With “will” there is a way

A client came to us and asked if we could help her with her short sale. There where two loans on the property. PNC Bank had the first mortgage and National City had the second mortgage. (keep in mind PNC owns National City) Susan had been attempting to close a sale for over 7 months. The first offer was clean and for $152,000. She worked tirelessly for 5 months only to find that National City would not approve the deal without a signed deficiency form stating that they could seek a deficiency on any loss of the sale.

The deal failed and the buyers went elsewhere. Susan kept working and found another offer, this time for significantly less. The second offer was for $135,000 and soon Susan found herself in the same situation with the bank. Not comfortable signing the deficiency form again, she called us for help.

After thoroughly researching the file and going through all of the documents already submitted to the bank, we came up with a strategy. I won’t bore you with all the details and time spent, because it would be a volume of text. I will instead outline the result.

#1 The original negotiator working for Susan for many months had never spoken the appropriate negotiator in charge of making decisions. We got to the right person in the first 3 days.

#2. We wrote a detailed letter to Freddie Mac, and the office of Housing and Urban Development (HUD). In this case once HUD and Freddie Mac were informed about the fact that PNC and National Citi are really the same firm, and should not be able to negotiate against itself, as this is a conflict if interest, the file was immediately escalated for legal reasons. The potential liability for PNC as a result of stalling the first offer for $152,000 was significant and resulted in a personal phone call from Freddie Mac’s lead counsel letting us know that he was now involved.

The Federal Home Loan Mortgage Corporation (FHLMC), known as Freddie Mac (NYSE: FRE), is a government sponsored enterprise (GSE) of the United States federal government. The Financial Institutions Reform, Recovery, and Enforcement Act (“FIRREA”) of 1991 revised and standardized the regulation of both Fannie Mae and Freddie Mac. Prior to this act, Freddie Mac was owned by the Federal Home Loan Bank System and governed by the Federal Home Loan Bank Board, which was reorganized into the Office of Thrift Supervision by the Act. The Act severed Freddie Mac’s ties to the Federal Home Loan Bank System, created an 18-member board of directors, and subjected it to HUD oversight.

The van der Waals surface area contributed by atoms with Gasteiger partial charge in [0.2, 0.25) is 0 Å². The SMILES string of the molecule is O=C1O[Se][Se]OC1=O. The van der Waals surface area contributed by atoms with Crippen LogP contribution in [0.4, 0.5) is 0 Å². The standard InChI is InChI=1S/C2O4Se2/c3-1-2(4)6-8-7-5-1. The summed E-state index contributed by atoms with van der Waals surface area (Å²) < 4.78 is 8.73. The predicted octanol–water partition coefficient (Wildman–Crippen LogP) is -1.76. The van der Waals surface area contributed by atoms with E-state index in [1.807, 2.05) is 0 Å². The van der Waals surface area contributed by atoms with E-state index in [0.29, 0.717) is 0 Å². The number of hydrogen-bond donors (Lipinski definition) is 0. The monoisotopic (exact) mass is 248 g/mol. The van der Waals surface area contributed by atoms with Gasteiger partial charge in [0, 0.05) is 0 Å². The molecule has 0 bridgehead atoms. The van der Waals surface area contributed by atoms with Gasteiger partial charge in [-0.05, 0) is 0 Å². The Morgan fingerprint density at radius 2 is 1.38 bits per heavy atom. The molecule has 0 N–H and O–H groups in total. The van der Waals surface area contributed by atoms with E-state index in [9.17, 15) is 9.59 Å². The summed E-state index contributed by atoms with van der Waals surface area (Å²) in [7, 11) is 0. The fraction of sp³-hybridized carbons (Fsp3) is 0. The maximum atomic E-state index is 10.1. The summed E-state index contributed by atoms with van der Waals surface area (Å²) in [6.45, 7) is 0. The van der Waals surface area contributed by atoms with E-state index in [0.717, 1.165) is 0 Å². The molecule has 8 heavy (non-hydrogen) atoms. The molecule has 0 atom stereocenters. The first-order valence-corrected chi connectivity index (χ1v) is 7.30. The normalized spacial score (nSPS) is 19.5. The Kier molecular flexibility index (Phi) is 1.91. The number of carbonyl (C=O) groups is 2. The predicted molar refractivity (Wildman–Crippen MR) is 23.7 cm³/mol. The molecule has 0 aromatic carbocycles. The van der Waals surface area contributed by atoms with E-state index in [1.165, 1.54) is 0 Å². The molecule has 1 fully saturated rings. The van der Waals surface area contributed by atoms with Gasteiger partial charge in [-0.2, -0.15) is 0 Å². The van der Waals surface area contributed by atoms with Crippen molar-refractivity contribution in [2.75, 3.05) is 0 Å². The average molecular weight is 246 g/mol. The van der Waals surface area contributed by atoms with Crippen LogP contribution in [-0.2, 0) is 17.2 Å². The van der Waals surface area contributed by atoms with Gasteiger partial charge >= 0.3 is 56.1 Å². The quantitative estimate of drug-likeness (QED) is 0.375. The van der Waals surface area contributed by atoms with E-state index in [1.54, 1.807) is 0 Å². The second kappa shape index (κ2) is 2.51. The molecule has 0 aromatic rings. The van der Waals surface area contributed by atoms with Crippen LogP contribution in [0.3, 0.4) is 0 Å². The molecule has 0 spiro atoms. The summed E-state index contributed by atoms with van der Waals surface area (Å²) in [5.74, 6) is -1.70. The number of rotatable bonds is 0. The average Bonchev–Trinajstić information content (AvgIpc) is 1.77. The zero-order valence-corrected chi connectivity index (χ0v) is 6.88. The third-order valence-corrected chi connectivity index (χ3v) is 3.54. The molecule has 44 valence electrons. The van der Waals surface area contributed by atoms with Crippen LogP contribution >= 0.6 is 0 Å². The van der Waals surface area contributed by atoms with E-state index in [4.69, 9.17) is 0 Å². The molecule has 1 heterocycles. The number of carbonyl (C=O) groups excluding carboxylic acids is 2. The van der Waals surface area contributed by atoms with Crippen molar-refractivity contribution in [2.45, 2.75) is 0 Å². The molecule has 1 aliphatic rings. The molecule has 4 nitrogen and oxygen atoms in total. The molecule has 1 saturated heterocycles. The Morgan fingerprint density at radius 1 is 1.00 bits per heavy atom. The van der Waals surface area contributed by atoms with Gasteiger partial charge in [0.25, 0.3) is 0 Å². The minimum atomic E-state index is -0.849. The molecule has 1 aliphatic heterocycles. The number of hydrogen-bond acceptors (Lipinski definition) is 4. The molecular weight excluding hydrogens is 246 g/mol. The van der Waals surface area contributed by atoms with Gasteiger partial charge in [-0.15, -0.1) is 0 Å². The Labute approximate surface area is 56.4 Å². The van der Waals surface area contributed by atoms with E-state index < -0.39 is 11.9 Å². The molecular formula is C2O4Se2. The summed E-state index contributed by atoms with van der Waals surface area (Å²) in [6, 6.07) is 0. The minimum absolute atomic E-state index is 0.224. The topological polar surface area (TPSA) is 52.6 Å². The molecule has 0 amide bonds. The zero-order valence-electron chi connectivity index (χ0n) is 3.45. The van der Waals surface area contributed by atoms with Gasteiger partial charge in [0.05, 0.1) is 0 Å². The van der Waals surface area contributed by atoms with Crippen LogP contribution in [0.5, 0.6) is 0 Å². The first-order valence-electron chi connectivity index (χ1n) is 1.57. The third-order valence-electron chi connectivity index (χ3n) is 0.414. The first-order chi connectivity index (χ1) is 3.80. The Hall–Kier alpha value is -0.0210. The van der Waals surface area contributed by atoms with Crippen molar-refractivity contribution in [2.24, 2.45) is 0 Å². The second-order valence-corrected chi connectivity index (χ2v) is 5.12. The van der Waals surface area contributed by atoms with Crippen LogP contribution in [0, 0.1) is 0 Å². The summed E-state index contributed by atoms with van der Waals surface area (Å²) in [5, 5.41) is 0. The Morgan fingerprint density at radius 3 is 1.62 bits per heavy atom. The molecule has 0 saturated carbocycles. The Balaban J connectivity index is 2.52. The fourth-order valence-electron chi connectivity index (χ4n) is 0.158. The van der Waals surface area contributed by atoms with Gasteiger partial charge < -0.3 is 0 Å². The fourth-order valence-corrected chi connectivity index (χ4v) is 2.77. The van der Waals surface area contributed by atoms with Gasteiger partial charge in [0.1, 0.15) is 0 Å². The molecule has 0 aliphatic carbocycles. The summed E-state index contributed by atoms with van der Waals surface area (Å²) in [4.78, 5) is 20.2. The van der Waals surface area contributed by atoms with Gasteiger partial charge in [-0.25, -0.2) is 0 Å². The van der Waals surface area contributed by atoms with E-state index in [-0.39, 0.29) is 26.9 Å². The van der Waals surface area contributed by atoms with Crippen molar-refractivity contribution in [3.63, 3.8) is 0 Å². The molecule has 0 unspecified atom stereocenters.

In mid July 2008 there was widespread speculation that the US government would move to provide Freddie Mac with additional guarantees of capital, because of widespread instability in the financial markets and public perceptions of looming insolvency. On Sunday July 13 The Secretary of the Treasury announced that the US government would seek legal permission to invest in Freddie Mac, which it later obtained as part of a Congressional housing bill. In addition, the Federal Reserve offered Freddie access to its emergency borrowing facility, the Discount Window (a resource traditionally reserved for banks). While, many are calling this move tantamount to a bailout, the Treasury has not yet invested in Freddie Mac.


Pittsburgh Trust and Savings Company which was founded in Pittsburgh, PA changed its name to First National Bank of Pittsburgh in 1863 after it became the first bank to receive a national charter as part of that years National Banking Act. By 1959, after a series of mergers, the bank had evolved into the Pittsburgh National Corporation. In 1982, Pittsburgh National Corporation and Provident National Corporation merged under the new entity named PNC Financial Corporation. Between 1991 and 1996 PNC purchased over ten smaller banks and financial institutions that broadened its market base from Kentucky to the Greater New York Metro area. In 2005 PNC acquired Washington, D.C. Based Riggs National Corporation. In 2006, PNC announced that it would be acquiring Maryland-based Mercantile Bankshares in 2007. On June 7, 2007, PNC announced the acquisition of Yardville National Bancorp, a small commercial bank centered in central New Jersey and eastern Pennsylvania. On July 19, 2007, PNC announced the acquisition of Sterling Financial Corporation, a commercial and consumer bank with accounts and branches in central Pennsylvania, northeastern Maryland and Delaware. These mergers made PNC the 8th largest bank by deposits in the United States.

If you on anyone you know has questions about Loan Re-structuring or Short Sales, please give us the opportunity to understand your situation. You may have more options than you think.


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